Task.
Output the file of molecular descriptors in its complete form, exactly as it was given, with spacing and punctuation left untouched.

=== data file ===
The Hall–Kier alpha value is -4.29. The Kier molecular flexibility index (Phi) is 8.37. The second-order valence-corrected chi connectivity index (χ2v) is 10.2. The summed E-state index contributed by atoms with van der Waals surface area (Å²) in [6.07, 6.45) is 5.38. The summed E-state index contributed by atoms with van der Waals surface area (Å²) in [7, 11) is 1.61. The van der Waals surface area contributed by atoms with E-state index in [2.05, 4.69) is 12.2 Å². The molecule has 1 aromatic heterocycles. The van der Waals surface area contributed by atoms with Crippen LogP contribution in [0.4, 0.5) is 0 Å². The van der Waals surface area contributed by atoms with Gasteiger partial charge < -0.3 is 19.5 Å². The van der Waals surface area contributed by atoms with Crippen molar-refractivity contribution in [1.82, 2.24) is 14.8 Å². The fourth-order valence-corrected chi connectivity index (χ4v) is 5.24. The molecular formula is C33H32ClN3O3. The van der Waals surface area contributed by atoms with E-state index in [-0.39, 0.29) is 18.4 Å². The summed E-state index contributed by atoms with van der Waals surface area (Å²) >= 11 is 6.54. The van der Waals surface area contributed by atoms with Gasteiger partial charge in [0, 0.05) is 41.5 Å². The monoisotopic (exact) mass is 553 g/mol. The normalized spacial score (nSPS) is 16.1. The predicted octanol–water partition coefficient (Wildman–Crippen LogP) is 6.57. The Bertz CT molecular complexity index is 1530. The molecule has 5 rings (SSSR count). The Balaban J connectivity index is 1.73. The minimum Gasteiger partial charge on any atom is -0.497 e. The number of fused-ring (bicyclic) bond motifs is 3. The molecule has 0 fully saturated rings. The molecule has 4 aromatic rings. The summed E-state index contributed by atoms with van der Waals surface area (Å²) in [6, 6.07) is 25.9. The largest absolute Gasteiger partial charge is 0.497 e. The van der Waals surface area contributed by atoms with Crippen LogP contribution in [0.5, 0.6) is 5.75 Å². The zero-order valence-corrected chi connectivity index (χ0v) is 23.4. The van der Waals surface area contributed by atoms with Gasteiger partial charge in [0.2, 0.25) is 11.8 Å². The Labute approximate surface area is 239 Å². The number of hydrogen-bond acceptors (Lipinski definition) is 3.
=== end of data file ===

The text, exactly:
The Hall–Kier alpha value is -4.29. The Kier molecular flexibility index (Phi) is 8.37. The second-order valence-corrected chi connectivity index (χ2v) is 10.2. The summed E-state index contributed by atoms with van der Waals surface area (Å²) in [6.07, 6.45) is 5.38. The summed E-state index contributed by atoms with van der Waals surface area (Å²) in [7, 11) is 1.61. The van der Waals surface area contributed by atoms with E-state index in [2.05, 4.69) is 12.2 Å². The molecule has 1 aromatic heterocycles. The van der Waals surface area contributed by atoms with Crippen LogP contribution in [0.4, 0.5) is 0 Å². The van der Waals surface area contributed by atoms with Gasteiger partial charge < -0.3 is 19.5 Å². The van der Waals surface area contributed by atoms with Crippen molar-refractivity contribution in [1.82, 2.24) is 14.8 Å². The fourth-order valence-corrected chi connectivity index (χ4v) is 5.24. The molecular formula is C33H32ClN3O3. The van der Waals surface area contributed by atoms with E-state index in [-0.39, 0.29) is 18.4 Å². The summed E-state index contributed by atoms with van der Waals surface area (Å²) >= 11 is 6.54. The van der Waals surface area contributed by atoms with Gasteiger partial charge in [0, 0.05) is 41.5 Å². The monoisotopic (exact) mass is 553 g/mol. The normalized spacial score (nSPS) is 16.1. The predicted octanol–water partition coefficient (Wildman–Crippen LogP) is 6.57. The Bertz CT molecular complexity index is 1530. The molecule has 5 rings (SSSR count). The Balaban J connectivity index is 1.73. The minimum Gasteiger partial charge on any atom is -0.497 e. The number of fused-ring (bicyclic) bond motifs is 3. The molecule has 0 fully saturated rings. The molecule has 4 aromatic rings. The summed E-state index contributed by atoms with van der Waals surface area (Å²) in [6, 6.07) is 25.9. The largest absolute Gasteiger partial charge is 0.497 e. The van der Waals surface area contributed by atoms with Crippen LogP contribution in [0.5, 0.6) is 5.75 Å². The zero-order valence-corrected chi connectivity index (χ0v) is 23.4. The van der Waals surface area contributed by atoms with Gasteiger partial charge in [0.2, 0.25) is 11.8 Å². The Labute approximate surface area is 239 Å². The number of hydrogen-bond acceptors (Lipinski definition) is 3.